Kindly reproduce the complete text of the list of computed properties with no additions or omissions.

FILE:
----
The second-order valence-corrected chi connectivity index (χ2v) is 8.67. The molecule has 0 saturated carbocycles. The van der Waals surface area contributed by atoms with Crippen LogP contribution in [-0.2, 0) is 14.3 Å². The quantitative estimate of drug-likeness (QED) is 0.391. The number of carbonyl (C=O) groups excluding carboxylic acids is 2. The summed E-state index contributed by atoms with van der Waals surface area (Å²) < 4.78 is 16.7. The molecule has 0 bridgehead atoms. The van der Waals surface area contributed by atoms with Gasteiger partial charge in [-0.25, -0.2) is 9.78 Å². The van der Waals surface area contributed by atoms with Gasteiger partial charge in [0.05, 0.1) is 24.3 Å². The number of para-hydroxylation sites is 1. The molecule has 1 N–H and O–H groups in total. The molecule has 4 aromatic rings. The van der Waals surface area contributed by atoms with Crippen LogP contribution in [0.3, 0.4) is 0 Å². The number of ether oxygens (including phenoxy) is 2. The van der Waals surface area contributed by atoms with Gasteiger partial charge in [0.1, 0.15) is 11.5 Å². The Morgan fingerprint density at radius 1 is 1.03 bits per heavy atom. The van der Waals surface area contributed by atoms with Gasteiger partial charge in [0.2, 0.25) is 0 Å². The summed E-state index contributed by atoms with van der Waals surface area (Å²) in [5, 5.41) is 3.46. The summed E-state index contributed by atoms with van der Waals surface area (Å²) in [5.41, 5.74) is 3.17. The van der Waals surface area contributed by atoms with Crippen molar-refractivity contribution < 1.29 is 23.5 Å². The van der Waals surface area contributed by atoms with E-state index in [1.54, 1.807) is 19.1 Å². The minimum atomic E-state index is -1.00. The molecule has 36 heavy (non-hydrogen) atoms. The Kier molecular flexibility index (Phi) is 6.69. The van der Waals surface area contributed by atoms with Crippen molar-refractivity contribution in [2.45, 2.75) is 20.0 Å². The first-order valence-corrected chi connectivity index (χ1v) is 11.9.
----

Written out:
The second-order valence-corrected chi connectivity index (χ2v) is 8.67. The molecule has 0 saturated carbocycles. The van der Waals surface area contributed by atoms with Crippen LogP contribution in [-0.2, 0) is 14.3 Å². The quantitative estimate of drug-likeness (QED) is 0.391. The number of carbonyl (C=O) groups excluding carboxylic acids is 2. The summed E-state index contributed by atoms with van der Waals surface area (Å²) < 4.78 is 16.7. The molecule has 0 bridgehead atoms. The van der Waals surface area contributed by atoms with Gasteiger partial charge in [-0.25, -0.2) is 9.78 Å². The van der Waals surface area contributed by atoms with Gasteiger partial charge in [0.05, 0.1) is 24.3 Å². The number of para-hydroxylation sites is 1. The molecule has 1 N–H and O–H groups in total. The molecule has 4 aromatic rings. The van der Waals surface area contributed by atoms with Crippen LogP contribution in [0.3, 0.4) is 0 Å². The number of ether oxygens (including phenoxy) is 2. The van der Waals surface area contributed by atoms with Gasteiger partial charge in [0.1, 0.15) is 11.5 Å². The Morgan fingerprint density at radius 1 is 1.03 bits per heavy atom. The van der Waals surface area contributed by atoms with Gasteiger partial charge in [0.2, 0.25) is 0 Å². The summed E-state index contributed by atoms with van der Waals surface area (Å²) in [5, 5.41) is 3.46. The summed E-state index contributed by atoms with van der Waals surface area (Å²) in [5.41, 5.74) is 3.17. The van der Waals surface area contributed by atoms with Crippen molar-refractivity contribution < 1.29 is 23.5 Å². The van der Waals surface area contributed by atoms with E-state index in [1.54, 1.807) is 19.1 Å². The minimum atomic E-state index is -1.00. The molecule has 36 heavy (non-hydrogen) atoms. The Kier molecular flexibility index (Phi) is 6.69. The van der Waals surface area contributed by atoms with Crippen molar-refractivity contribution in [2.45, 2.75) is 20.0 Å². The first-order valence-corrected chi connectivity index (χ1v) is 11.9.